I think art forms have a grain, much like a piece of wood. Going with this grain when making works in the form is easy, and going against the grain is hard.
Unfortunately for those of us who want games to earn a place in the pantheon of important and emotionally compelling art and entertainment forms—alongside film, literature, music, and visual art—I think the grain of games and interactivity is in some sense running the wrong way; it leads us away from this goal.
What do I mean?
What's the easiest film to make?
It's pretty obvious when you think about it: you stick a camera in a room, and you or your friends sit down in front of it. And you talk to each other or the camera.
The most important characteristic of the resulting footage is that it's about people, and because you are not a beautiful and unique snowflake, it most likely covers issues about which everybody else who might watch it can relate and empathize. It's drama, or maybe comedy, and it probably speaks to the human condition (poorly, if you believe Sturgeon's Law, but no matter).
What's the hardest film to make?
Again, an easy answer: it's probably something with tons of special effects about spaceships and aliens and explosions, happening on distant planets. You need to hire Industrial Light and Magic to make this movie, and they're expensive.
What's the easiest game to make?
This answer too is obvious: you draw two triangles on the screen and let the player move one of them around, and then if the player pushes a button, you draw a dot that comes out of the front of his triangle. If the player's dot touches the other triangle, that triangle disappears and the player wins.
What's the hardest game to make?
A game where the core interactivity is about a bunch of normal people sitting in a room talking about emotionally deep things is incredibly difficult to make at all, and currently completely impossible to make in such a way that the interactivity is deeply emotionally compelling, in my opinion.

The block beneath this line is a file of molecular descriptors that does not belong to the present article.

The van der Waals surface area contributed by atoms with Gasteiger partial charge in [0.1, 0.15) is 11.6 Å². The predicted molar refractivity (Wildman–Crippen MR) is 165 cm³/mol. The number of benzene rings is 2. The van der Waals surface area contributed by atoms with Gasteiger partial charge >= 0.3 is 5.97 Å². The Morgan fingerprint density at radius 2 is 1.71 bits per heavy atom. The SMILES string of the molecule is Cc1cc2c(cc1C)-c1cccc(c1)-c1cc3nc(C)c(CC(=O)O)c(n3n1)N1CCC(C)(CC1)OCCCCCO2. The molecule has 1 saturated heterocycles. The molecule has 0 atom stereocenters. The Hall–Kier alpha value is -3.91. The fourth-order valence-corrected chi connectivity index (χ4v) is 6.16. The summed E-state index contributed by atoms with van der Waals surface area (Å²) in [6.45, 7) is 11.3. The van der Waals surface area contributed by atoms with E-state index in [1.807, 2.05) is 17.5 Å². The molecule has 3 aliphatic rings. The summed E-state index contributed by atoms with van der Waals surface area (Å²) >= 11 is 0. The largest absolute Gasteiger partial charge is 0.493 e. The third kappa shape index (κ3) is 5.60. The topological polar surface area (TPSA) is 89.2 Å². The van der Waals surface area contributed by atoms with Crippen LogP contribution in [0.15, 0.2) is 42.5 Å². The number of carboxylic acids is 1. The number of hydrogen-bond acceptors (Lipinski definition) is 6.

Going Against The Grain
If you buy this argument, it was basically inevitable that film would become an important art and entertainment form: it is relatively easy to make movies that matter to people.
By contrast, the exact opposite is true of games. It's quite easy with games to appeal to the tried and true power fantasy, frustration, and exploration, but getting people to experience deeper emotions via interactivity (as opposed to merely in cut scenes) is just incredibly hard, and we don't really know how to do it right now. Worse yet, people don't work on it as much as they should because it is actually difficult to work on. In other words, not only do we have the challenges that all art forms face of making something truly meaningful, but just making something that could be meaningful is hard in our form. The very act of making it is more painful, because our grain keeps pushing us back towards putting a gun at the bottom of the screen and a score at the top.
According to Scott McCloud, comics went through a very similar phase when color printing first appeared, and it basically screwed them for 50 years.
Are we doomed?
Whether all this means we're doomed to fail at getting into the aforementioned pantheon depends a lot on what we as developers do every day. Some people hope that "middleware" will save the day, by abstracting away all the difficult stuff, and basically changing the direction of the grain. I think that's possible in the very long run, but for the next 10 to 20 years we need to be discovering the building blocks of interactivity that will let us communicate with players on an emotional level. There will of course be some bits of the problem that can be wrapped and lifted up to a higher level, like some rendering and physics, but the core algorithms of the game will need to be custom to explore this new ground, because those algorithms are the interactivity and the gameplay, as I will write about in another article.
So, for the time being, we have a very tough row to hoe. We need to consciously take the hard route and go against the grain if we're going to make games that matter.
- Chris Crawford mentions going with the grain when developing games when it comes to making technical design decisions in Chapter 4 of The Art of Computer Game Design. He uses hexgrids versus rectgrids for wargames as an example.
- Rod Humble briefly mentions the concept of a grain to the form, or at least a grain for the process of developing games, in his page for his game The Marriage. Interestingly, he talks about going with the grain, but his game is about how it feels to be married, which is very far away from my Spacewar example above, which I find interesting.